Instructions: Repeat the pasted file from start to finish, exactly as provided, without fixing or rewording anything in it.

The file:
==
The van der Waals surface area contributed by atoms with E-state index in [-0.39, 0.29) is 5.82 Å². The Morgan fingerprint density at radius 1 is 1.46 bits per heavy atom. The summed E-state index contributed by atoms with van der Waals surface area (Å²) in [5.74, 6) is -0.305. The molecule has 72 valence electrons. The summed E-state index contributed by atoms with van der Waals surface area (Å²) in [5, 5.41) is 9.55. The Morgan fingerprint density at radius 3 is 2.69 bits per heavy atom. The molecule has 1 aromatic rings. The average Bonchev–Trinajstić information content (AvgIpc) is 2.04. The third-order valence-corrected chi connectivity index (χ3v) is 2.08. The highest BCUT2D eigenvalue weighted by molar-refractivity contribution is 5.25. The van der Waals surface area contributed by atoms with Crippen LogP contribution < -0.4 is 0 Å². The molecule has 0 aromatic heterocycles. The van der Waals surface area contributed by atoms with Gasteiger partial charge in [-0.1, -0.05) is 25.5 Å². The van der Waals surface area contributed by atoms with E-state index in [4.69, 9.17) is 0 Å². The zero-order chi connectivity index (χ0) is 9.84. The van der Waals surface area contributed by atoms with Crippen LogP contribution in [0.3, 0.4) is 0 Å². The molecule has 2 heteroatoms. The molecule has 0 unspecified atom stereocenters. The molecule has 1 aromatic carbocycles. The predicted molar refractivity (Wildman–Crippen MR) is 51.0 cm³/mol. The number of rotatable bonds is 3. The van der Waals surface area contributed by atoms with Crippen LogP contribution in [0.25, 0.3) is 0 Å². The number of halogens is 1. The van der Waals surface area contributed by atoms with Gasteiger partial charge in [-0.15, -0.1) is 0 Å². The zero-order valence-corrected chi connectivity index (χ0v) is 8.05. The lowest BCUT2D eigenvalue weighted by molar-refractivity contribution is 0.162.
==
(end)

The van der Waals surface area contributed by atoms with E-state index in [-0.39, 0.29) is 5.82 Å². The Morgan fingerprint density at radius 1 is 1.46 bits per heavy atom. The summed E-state index contributed by atoms with van der Waals surface area (Å²) in [5.74, 6) is -0.305. The molecule has 72 valence electrons. The summed E-state index contributed by atoms with van der Waals surface area (Å²) in [5, 5.41) is 9.55. The Morgan fingerprint density at radius 3 is 2.69 bits per heavy atom. The molecule has 1 aromatic rings. The average Bonchev–Trinajstić information content (AvgIpc) is 2.04. The third-order valence-corrected chi connectivity index (χ3v) is 2.08. The highest BCUT2D eigenvalue weighted by molar-refractivity contribution is 5.25. The van der Waals surface area contributed by atoms with Crippen LogP contribution < -0.4 is 0 Å². The molecule has 0 aromatic heterocycles. The van der Waals surface area contributed by atoms with Gasteiger partial charge in [-0.1, -0.05) is 25.5 Å². The van der Waals surface area contributed by atoms with E-state index in [4.69, 9.17) is 0 Å². The zero-order chi connectivity index (χ0) is 9.84. The van der Waals surface area contributed by atoms with Crippen LogP contribution in [0.3, 0.4) is 0 Å². The molecule has 2 heteroatoms. The molecule has 0 unspecified atom stereocenters. The molecule has 1 aromatic carbocycles. The predicted molar refractivity (Wildman–Crippen MR) is 51.0 cm³/mol. The number of rotatable bonds is 3. The van der Waals surface area contributed by atoms with Crippen LogP contribution in [0.25, 0.3) is 0 Å². The number of halogens is 1. The van der Waals surface area contributed by atoms with Gasteiger partial charge in [-0.15, -0.1) is 0 Å². The zero-order valence-corrected chi connectivity index (χ0v) is 8.05. The lowest BCUT2D eigenvalue weighted by molar-refractivity contribution is 0.162.